They May Not Mean To is a good argument for the “There Are No Right Answers” theory of life. But I couldn’t help feeling frustrated at the lack of concrete solutions as I closed the book. Maybe that’s the point.

Rose Grey has written three romance novels and is hard at work on a fourth. If you liked this book review, come visit the rest of the blog at Hot Pursuit and Not As Advertised are available as ebooks and as paperbacks online.

Book Review

Book Review: The Bear and the Nightingale

If you hate spoilers, don’t look at the picture of the horses. Oh. Too late. Now you’re stuck reading a book review.

I suppose if I were a truly omnivorous reader, I would value every reading experience equally. But I don’t. For instance, I avoid reading those small print multi-page mailings I occasionally receive from a credit card company delineating some minor change in its relationship with me, even though I know a tiny person hunched over a wee typewriter spent hours typing it with her miniscule fingers.

Furthermore, I am instantly suspicious of a person who writes a book review. Recommending books is a bit like recommending a sex partner. Just because the reviewer liked the way he made her feel doesn’t mean I will. Which sounds pretty hostile, especially for someone who is about to present you with a book review.

I’ve become choosy. Life’s too short to read books you don’t enjoy. I’ve found that like cooking dinner, the more work a book takes to complete, the less likely it is to be enjoyable.

Which is a long way of saying if I finish a book, I know I liked it. And I did like The Bear and the Nightingale by Katherine Arden.

I had forgotten how much I enjoyed fairy tales although I do think writing fairy tales for adults is risky business. Successful fairy tales for children, the stories which have survived over time, are not preachy. They are gory and harsh, with no perceptible political message. Maybe they had one once, but we don’t remember it now.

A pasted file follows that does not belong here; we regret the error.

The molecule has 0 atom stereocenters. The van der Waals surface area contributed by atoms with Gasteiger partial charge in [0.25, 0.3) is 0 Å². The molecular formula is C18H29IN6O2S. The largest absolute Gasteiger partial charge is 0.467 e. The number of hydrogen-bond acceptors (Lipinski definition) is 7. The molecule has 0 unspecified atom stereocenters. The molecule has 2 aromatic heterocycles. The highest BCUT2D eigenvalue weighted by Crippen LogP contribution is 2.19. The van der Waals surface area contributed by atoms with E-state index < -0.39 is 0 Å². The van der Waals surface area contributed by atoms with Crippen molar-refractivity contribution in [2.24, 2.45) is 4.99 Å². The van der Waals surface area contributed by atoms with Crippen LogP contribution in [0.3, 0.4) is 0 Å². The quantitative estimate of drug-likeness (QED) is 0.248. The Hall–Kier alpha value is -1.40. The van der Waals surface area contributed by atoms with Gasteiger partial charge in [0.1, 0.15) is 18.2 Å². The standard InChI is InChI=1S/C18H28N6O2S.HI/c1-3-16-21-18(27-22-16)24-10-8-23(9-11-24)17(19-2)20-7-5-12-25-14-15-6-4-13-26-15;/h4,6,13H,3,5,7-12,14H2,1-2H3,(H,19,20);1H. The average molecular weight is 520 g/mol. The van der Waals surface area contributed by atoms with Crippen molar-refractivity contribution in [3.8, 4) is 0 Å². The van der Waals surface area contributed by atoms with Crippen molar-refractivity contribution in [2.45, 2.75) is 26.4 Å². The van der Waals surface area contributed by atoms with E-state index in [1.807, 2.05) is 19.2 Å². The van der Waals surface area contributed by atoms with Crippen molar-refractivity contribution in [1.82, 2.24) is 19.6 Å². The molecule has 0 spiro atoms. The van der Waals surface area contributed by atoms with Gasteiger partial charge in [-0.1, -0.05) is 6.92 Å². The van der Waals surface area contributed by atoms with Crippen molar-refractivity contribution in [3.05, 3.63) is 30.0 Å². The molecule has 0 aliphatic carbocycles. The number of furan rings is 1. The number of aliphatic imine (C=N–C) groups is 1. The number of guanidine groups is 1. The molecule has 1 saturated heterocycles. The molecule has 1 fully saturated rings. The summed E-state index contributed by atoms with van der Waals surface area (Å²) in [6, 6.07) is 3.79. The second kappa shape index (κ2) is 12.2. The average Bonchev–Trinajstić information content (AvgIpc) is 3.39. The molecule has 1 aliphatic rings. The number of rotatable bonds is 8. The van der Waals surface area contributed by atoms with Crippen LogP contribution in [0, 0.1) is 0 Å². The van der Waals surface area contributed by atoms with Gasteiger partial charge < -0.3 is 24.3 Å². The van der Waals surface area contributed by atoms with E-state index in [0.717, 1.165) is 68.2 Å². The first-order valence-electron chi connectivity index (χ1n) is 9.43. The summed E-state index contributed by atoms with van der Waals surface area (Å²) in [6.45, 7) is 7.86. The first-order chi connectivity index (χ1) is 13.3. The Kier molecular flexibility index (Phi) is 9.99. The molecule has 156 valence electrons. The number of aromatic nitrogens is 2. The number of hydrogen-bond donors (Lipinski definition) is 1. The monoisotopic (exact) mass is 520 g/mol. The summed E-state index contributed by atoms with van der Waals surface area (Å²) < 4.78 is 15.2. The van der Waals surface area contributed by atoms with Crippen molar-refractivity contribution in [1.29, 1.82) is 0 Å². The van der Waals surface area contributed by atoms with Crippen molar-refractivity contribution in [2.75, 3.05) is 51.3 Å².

It’s harder for adults writing for an adult audience to resist the siren call of moralizing, especially since adult readers are prone to looking for secondary meanings. But Arden mostly avoids that, which is impressive because it is her first novel. Instead she kept me focused on a fascinating time in Russian history about which I knew nothing. And now can say I know a little bit.

If you decide to read The Bear and the Nightingale, be aware there is a useful glossary of terms in the back I wish I had known about to begin with. But because Arden writes so well, I didn’t really need it.

Rose Grey has written three romance novels and is hard at work on a fourth. If you liked this post, come visit the rest of the blog at Hot Pursuit and Not As Advertised are available as ebooks and as paperbacks online.